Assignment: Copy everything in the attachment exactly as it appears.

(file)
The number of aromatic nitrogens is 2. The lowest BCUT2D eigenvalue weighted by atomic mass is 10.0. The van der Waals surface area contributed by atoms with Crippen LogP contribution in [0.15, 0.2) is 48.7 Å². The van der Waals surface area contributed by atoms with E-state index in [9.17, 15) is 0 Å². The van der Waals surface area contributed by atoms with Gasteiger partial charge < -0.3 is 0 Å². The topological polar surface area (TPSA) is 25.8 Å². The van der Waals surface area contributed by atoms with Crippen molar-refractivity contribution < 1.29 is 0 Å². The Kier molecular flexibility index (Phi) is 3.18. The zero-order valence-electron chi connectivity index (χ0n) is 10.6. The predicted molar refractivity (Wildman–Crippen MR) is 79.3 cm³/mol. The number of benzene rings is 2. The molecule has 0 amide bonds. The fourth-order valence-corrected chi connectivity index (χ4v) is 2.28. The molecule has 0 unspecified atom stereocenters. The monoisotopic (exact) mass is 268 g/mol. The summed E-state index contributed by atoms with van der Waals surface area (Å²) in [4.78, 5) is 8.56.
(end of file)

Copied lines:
The number of aromatic nitrogens is 2. The lowest BCUT2D eigenvalue weighted by atomic mass is 10.0. The van der Waals surface area contributed by atoms with Crippen LogP contribution in [0.15, 0.2) is 48.7 Å². The van der Waals surface area contributed by atoms with E-state index in [9.17, 15) is 0 Å². The van der Waals surface area contributed by atoms with Gasteiger partial charge < -0.3 is 0 Å². The topological polar surface area (TPSA) is 25.8 Å². The van der Waals surface area contributed by atoms with Crippen molar-refractivity contribution < 1.29 is 0 Å². The Kier molecular flexibility index (Phi) is 3.18. The zero-order valence-electron chi connectivity index (χ0n) is 10.6. The predicted molar refractivity (Wildman–Crippen MR) is 79.3 cm³/mol. The number of benzene rings is 2. The molecule has 0 amide bonds. The fourth-order valence-corrected chi connectivity index (χ4v) is 2.28. The molecule has 0 unspecified atom stereocenters. The monoisotopic (exact) mass is 268 g/mol. The summed E-state index contributed by atoms with van der Waals surface area (Å²) in [4.78, 5) is 8.56.